Patricia A. McKillip. I have totally fallen asleep reading some of her novels, and I have been totally entranced by some of her other novels. It’s a rocky relationship. For example, The Forgotten Beasts of Eld . Has anyone read it? It’s a beautiful fantastical piece of work. I was desperate enough to buy it though the only cover version that was available at that time was the uglier, “computerized/C.G.-looking” one. This was back when I was paranoid about internet shopping because of the possibility of fraud and stuff. Anyway, other works she’s written include Ombria in Shadow , Od Magic, The Tower at Stony Wood. I didn’t like these, or I guess, I wasn’t able to appreciate these works. She writes beautifully in them, no doubt, with liquid flowing, dream-like prose. But, while I read those works, I would fall asleep almost right away. And I would be confused as I fell asleep. Then, I’d wake up and hate myself for having fallen asleep over a book that had so much potential, not to mention good taste in cover art (usually Kinuko Y. Craft, I believe). So, I end up either avoiding her work or loving it.
Anyway, I recently re-read The Changeling Sea. It’s on the “loving” side of the relationship. The story is about a young girl, Peri, who’s family has fallen apart because, she believes, of the sea. In a fit of anger, Peri throws these hexes into the sea and curses it. Soon after, all these strange things begin to happen and Peri’s faded, disconnected life is suddenly full of intrigue and meaning and color.
It’s such a lovely little slip of a book that I can carry in my purse. The story’s a simple story and can be read in a dedicated few hours. It’s got the “little sea-side treasure” feel to it. It’s ultimately a story about the Peri and all the magic and lore of the sea. In her comments about this story, Patricia McKillip writes: “I loved writing about the sea itself, which some reviewers felt became a character in the story, as compelling and unpredictable as anyone human. It’s a very mysterious realm. You can’t learn much at all from looking at it, you can only throw a line down and see what comes up on your hook, or throw yourself into it on its own terms and trust that you’ll be able to find your way back. Or you can stand on the shore and imagine what might lie under all that water, which is what people have done for thousands of years.” The sea is definitely a thing of wonder and mystery in this novel.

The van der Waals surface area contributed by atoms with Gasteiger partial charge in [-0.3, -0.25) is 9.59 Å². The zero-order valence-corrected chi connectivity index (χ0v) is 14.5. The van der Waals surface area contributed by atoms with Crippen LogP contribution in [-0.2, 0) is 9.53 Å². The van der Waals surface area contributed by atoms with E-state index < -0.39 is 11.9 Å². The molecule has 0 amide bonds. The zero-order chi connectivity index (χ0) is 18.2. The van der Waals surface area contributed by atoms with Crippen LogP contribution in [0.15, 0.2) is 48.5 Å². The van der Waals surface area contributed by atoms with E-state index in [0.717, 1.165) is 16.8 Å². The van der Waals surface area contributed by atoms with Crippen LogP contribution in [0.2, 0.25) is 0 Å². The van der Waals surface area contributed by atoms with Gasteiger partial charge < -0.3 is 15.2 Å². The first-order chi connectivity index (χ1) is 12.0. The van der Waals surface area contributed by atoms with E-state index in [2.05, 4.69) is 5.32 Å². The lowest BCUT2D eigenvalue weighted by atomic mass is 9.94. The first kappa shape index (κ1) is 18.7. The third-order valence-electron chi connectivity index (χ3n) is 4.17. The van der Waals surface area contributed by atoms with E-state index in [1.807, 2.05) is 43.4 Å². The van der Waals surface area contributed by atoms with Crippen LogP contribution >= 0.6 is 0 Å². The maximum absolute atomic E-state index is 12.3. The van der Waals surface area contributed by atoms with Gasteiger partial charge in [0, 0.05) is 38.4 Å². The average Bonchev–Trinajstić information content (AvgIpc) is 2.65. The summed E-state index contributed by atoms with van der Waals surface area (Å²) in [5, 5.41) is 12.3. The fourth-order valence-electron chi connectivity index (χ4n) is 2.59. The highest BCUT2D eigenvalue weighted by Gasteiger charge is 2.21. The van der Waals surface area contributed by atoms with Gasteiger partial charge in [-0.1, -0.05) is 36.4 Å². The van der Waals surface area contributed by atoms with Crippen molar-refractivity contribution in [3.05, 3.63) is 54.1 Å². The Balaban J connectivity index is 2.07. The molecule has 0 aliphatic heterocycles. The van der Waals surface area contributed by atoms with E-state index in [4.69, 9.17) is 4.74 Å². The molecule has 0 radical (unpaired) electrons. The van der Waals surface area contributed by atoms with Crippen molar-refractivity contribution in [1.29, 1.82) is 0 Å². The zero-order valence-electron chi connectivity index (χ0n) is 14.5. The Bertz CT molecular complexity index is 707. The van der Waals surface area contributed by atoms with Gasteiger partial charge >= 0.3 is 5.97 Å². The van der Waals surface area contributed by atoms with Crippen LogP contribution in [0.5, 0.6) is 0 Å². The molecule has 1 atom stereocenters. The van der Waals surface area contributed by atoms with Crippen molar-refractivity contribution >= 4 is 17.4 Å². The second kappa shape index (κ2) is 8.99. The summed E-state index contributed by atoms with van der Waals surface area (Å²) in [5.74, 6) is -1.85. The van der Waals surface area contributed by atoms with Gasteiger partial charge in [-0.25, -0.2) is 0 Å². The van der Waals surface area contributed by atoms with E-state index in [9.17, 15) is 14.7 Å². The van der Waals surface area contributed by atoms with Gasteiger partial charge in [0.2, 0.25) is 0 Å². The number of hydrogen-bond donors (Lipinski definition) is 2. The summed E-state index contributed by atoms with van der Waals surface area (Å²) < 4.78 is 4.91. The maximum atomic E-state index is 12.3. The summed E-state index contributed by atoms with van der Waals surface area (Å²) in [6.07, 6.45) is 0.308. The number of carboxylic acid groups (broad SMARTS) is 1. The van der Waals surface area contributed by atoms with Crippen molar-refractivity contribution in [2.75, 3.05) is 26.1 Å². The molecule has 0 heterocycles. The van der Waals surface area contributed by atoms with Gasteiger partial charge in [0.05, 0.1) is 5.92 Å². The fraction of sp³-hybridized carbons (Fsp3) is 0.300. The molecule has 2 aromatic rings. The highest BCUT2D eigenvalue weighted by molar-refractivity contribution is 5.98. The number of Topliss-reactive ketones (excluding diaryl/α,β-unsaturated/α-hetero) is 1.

My favorite character is undoubtedly Lyo, because he’s just so charming in his mage-y way. Here’s a quote that I chuckled at, because it happened so suddenly while Peri was ruminating and busy doing her work in her typical oblivious fashion:
Peri grunted and shoved her bucket farther down the hall. The frown crept over her face. The wave of suds she sent across the floor turned into tide and foam.
There was a sudden crash. The inn door, with someone clinging to it, had blown open under a vigorous puff of spring wind. Peri looked up to see a stranger lose his balance on her tide. He danced upright a moment, and she noticed finally the blazing thunderheads and the bright blue sky beyond him. Then he tossed his arms and and fell, slid down the hall to kick over her bucket before he washed to a halt under her astonished face.
The stranger smiled after a moment. He was a small, dark-haired, wiry young man with skin the light polished brown of a hazelnut. His eyes were very odd: a vivid blue-green-gray, like stones glittering different colors under the sun. He turned on his side on the wet floor and cupped his chin in his palm.
“Who are you?” [he asked]
I always chuckle at this passage, because I imagine Lyo gallantly splashing about in the water then, as if there wasn’t any water there at all and they were lying on a field of grass on a summer day, look up at Peri as if they were just conversing. Also, I slip on all sorts of things and I always get the feeling that’s how funny it looks when I fall. Except I’m not so charming about it.
Carla Wyzgala was inspired by The Changeling Sea enough that she decided to paint some of the scenes. I think she’s got the feel of it:
Rating: 4.5/5 Hexes thrown into the sea!